Elham is a young woman from Ghana. She was trained in mobile phone repair and domestic electrical installation, thereby challenging the status quo and breaking gender stereotypes. Elham is now on her way to becoming one of the first professional mobile phone repairwomen in the northern region of Ghana. When asked about her program she said, "this is not just about a job … when I came to the program I had nearly given up hope on life … now I have a job and more importantly I have hope for a better future."
Maria Ramirez is another young woman who comes to mind. Her mother left her and her sister with her grandmother when she was just 8 years old. She dropped out of school and at 16 become pregnant and was in an abusive relationship. Before the program, she said she was always depressed and suffered from anxiety. It was no easy feat for her to finish the program. She had to find daycare for her two girls, pay bus fare and [deal with] her husband, who was against her spending so much time away from home. "The program taught me I am intelligent, and I learned how to breathe," she said in retrospect.
How is providing aid of this nature in Latin America and the Caribbean challenging in comparison to doing the same in the U.S., if at all? What are the challenges?
One of the biggest challenges is that there are more young people seeking jobs than there are jobs available. That is why in addition to placing people in jobs, we support them in starting their own businesses or going back to school. We need all three options.
A second challenge is that many businesses don't want to hire young people from poor neighborhoods because they are afraid of them. There is a lot of stigma in Central America; many people erroneously believe that young people from poor neighborhoods are involved with gangs. That's just not true.
Another big challenge is getting families to allow young women to participate, and then freeing them up from their domestic responsibilities so that they can participate. Overcoming the gender stereotypes—that girls should be home sewing or cooking — is critical and we work hard to help young women engage in career paths they choose.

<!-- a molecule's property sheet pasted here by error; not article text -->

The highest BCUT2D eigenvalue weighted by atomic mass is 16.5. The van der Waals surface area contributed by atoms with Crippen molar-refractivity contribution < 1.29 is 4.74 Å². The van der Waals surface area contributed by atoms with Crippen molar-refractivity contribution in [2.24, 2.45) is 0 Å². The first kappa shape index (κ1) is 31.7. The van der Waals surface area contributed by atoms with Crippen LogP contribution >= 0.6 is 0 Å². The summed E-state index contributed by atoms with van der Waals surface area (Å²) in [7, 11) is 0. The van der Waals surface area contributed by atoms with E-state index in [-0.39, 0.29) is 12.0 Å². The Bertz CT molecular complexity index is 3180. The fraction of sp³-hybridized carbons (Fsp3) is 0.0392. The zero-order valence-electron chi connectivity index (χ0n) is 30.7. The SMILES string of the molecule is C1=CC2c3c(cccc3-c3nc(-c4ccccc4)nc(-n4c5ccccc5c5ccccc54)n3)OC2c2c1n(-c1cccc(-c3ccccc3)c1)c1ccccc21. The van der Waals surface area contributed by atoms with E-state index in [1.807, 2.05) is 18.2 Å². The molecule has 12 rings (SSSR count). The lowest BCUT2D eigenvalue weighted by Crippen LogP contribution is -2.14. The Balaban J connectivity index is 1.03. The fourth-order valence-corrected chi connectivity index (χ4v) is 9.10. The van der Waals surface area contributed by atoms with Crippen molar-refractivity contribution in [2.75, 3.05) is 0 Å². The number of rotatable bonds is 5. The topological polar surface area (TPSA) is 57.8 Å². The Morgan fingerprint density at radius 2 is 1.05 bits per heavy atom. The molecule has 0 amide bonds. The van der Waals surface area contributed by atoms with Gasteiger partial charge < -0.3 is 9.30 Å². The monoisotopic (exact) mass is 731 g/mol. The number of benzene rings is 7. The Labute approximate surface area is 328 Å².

What are the cultural factors at play in your work in Latin America — what needs to be understood by those doing this work there. Additionally, what are insights for us in the U.S.?
One of the biggest things we do is not to lower our expectations. Despite the fact that many of these youth have had limited opportunities and come from disadvantaged families, we keep our expectations high. They are demanding, but reasonable. I think this is a big shift from a culture that views poor people as incapable or less talented. They have big barriers to overcome and so we must be demanding, to help them succeed. We have found that they respond.
What kind of tangible difference are programs making? Any stories to share?
In Central America, most of the [youth who started jobs due to the program] are still in the job after one year. That is a big lift. We work in a place called Ciudad Quetzal outside Guatemala City, which is considered one of the toughest places in the city. Yet our partner has a job placement rate of 99%. In rural Nicaragua, where there are few formal jobs, over 85% of the youth in the program have started a business that is still going after one year. These are no small accomplishments in places where the majority of youth are unemployed.
What is your youth at risk "elevator speech"?
Investing in these young people is the best thing you can do … and I can prove it! We contracted an independent cost benefit study that showed our at-risk youth graduates recover the cost of the program in 24 months, have rising incomes and are less likely to migrate.
Are there ways in which the breadth and strength of the Catholic health ministry – or any systems — can effectively partner with CRS on any of this work?
In the next 10 years, most health issues will be around non-communicable diseases, things like diabetes. There will be a massive need for community health workers and there may be a way to partner with Catholic health networks to use digital platforms to train and certify young people to be health workers around the globe, provide them mentoring and work with health systems to put in place these kinds of programs.
What didn't we ask? When you think of at-risk youth and CRS, what should we all understand and consider?
Young people who have been child soldiers or involved in gangs need our compassion and support, not condemnation. Giving these young people a second chance has a huge multiplier effect for building peace. These youth from some of the most marginalized communities have the power to change their lives, their families and their communities. We need to unleash that power.
BRUCE COMPTON is senior director, international outreach, the Catholic Health Association, St. Louis.
Copyright © 2019 by the Catholic Health Association of the United States